One of the first things you should know about English riding, is that is is automatically completely different than Western riding. Your stirrups will be shorter, right at your ankle bone (for jumping stirrups), the saddle will be a different shape (and there are different English saddles for different English disciplines). The saddle is smaller and made for more contact with your horse and your seat. You want your heels down (not too far that your weight is shifted into your heels, but not too little that your weight is still in your toes). The stirrups should lay on the balls of your feet and also your toes should be pointed inward. Something that riders (and I) struggle with when transitioning from Western to English is that your toes have a tendancy to point outwards into what my instructor calls "Duck Feet." Another thing you should know is that your posture should be very nice, but you still need to have a soft back and body and let your hips move with the horse very nicely. Also having soft hands and quiet legs makes a huge difference in your riding. Make sure your legs are quiet (they aren't moving a lot) and it will improve the look of your riding greatly.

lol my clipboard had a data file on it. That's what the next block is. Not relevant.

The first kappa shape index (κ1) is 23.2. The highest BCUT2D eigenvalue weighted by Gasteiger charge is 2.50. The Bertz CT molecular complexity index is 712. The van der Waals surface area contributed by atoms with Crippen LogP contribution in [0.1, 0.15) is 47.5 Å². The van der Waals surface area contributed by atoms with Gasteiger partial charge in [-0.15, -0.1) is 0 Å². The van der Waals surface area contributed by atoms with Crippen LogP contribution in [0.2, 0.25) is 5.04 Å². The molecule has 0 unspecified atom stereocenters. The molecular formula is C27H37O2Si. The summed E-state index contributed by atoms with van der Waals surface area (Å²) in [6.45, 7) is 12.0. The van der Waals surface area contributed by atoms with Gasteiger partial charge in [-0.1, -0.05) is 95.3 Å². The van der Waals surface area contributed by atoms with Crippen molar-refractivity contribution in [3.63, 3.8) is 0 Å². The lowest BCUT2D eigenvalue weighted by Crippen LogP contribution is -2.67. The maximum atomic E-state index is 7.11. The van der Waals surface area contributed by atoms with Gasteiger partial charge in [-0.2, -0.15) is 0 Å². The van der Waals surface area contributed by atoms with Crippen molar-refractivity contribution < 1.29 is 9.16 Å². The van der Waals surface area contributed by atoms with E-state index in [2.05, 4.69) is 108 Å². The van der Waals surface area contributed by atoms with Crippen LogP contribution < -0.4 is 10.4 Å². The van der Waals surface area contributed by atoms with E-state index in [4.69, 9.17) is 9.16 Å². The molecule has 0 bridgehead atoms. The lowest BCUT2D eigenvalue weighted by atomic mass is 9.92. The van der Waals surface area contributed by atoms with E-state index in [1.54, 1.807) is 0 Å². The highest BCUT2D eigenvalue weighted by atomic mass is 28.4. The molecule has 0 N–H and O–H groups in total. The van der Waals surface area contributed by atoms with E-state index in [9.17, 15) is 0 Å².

If you have any other beginning English riding questions, feel free to message me:)
Hope this helped,
Patience is the best. Don't get frustrated with the horse. Make sure you can make a straight line through your body from your head to shoulders, elbows and toes. It's also important to keep and contact with the reins so that when your riding they aren't bouncing and going everywhere
Find a good trainer to start with. Breaking bad habits is more work. Keep your eyes up, heels down. If your havng trouble posting, bring your lower leg back until you can rise out of your seat almost effortlessly. Id love to give you some pointers if youd like to send me a video through instagram and i can give you some pointers and tips. Id love to help
Eyes up and heels down! If working on the flat keep a deep seat and if over fences keep a light seat over the jumps(with a nice solid 2-point) and a deeper seat right before the jump. (this can't sometimes change depending on your horse) When sitting the trot absorb the shock with the back on your thighs and keep your back straight.